The second half of my encounter with Jackson Browne from November, 1973.
Ultimately Denny Cordell was hired to produce Jackson’s first album but this, too, proved unsatisfactory. Jackson was under the impression that Cordell would hire top session men to work on the album, and in this way guarantee fine music for his songs. But Jackson was unable to exert his influence over the musicians and the sessions stopped.
“Denny saw that either we would have to do the album real quick and it would be real bad, or he would have to put in a whole load of work on it which he didn’t have time to do. I wasn’t even on his label and he had his hands full with Shelter which was just opening, so we decided to pass.”
Another six months elapsed before he finally made the album with Richard Orshoff, an engineer who produced it along with Jackson. “Now I’m always like that. I’ve got to the stage where I always do things myself. If I need a plumber, I’ll go out and buy a wrench and try to do the job myself rather than call a man to do it for me.
“I’d rather figure things out and make my own mistakes, rather than have those decisions made for me and never be confronted with them and never learn anything. That was what happened with that Elektra sampler. For years I knew it was terrible but didn’t know why because decisions were made for me.”
Since the release of the first album, Jackson’s career has taken a more organised path. He’s made a couple of trips to England, one of which saw him appearing at the Festival Hall in London – a concert he’d rather forget as the sound system failed half way through his set.
“I think I got through four numbers in half an hour. It was one of those scenes where the mike would whistle for half a minute during a song and then go off completely. Nothing. It was funny because it was so stupid, and so impossible.
“Join Mitchell was on too, and she played through the house system. She did one of the best sets of her life there because there was so much to get across in such circumstances. The audience probably never realised it. English audiences are funny. They’re like time bombs. If they like you at all, they’ll wait until the end and then really let you know.”
His writing, he says, relies entirely on personal experiences. His material has been covered by many, including former Velvet Underground vocalist Nico, for whom he played back-up guitar at the New York Electric Circus when he lived in the Big Apple between 1966 and ’67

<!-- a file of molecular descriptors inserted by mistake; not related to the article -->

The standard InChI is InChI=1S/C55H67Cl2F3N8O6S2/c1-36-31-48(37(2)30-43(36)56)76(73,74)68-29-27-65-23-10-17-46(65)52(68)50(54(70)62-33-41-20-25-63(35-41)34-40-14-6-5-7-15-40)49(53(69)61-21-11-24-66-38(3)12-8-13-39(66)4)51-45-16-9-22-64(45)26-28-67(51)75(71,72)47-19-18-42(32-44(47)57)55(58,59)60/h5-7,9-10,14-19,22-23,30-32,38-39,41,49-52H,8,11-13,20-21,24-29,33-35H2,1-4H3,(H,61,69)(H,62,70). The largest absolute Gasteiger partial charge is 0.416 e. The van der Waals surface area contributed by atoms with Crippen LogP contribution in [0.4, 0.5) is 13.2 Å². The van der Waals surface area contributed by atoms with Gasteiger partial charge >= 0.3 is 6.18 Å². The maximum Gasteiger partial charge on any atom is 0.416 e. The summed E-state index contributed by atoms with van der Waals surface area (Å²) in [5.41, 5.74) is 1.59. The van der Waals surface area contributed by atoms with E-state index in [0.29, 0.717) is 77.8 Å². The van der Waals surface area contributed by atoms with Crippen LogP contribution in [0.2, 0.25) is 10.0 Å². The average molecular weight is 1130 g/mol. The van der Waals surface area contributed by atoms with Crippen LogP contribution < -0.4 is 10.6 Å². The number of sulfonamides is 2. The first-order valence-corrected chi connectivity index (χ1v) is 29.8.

Three of Jackson’s songs were featured by Nico on her first album Chelsea Girl, though more recently the Eagles (which includes his old friend Glen Frey) recorded and had a big hit with ‘Take It Easy’. Tom Rush recorded Jackson’s ‘These Days’, and the Jackson 5 recorded his ‘Doctor My Eyes’. Linda Rondstadt, the Byrds, Bonnie Raitt, Ian Matthews, Greg Allman and the Nitty Gritty Dirt Band have also recorded Jackson’s material.
“All the time it comes from personal experience,” he says. “Even when I thought I was writing a pure fantasy, I stopped to think and realised that I was writing about something that actually happened. I have written lots of songs that are completely true; ‘Song For Anna’ is word for word true, though ‘Jamaica’ was a song for a girl I knew. Many of the songs are for people I know.
“I’m not very prolific. The last year or two it’s been hard, as I don’t like being pressured. A second album is always a product of a short period of time, though a first album can be the product of years of work.
“I know the old saying of ‘I’m not going to let success spoil me’, but that’s really pretty funny as you can never tell. Other people’s attitudes have changed. I’ve woken up six months after I’ve said that and realised I’d been rotten to some people who really loved me. I didn’t mean to, but I didn’t realise it. In the long run this career can isolate you as people always want to talk about music. I really like to go places, and there are still a lot where I’m not known at all.”
He writes most of his songs at the piano. He taught himself to play and, he says, it shows. On stage he flits between guitar and piano, using a three-piece back up band of David Lindley (who used to play with Terry Reid) on fiddle, lap slide guitar, and guitar, Doug Heyward on bass and Larry Zack on drums. They’ve been together around a year.
“I’ve always played with people that tended to play right whatever they were doing, and I’m only just learning to get the most out of my musicians by saying what I want. Ultimately I always find people who play things right, but now I’m being influenced by David Lindley even though he’s playing my tunes. I’ve found some incredible players in studios.”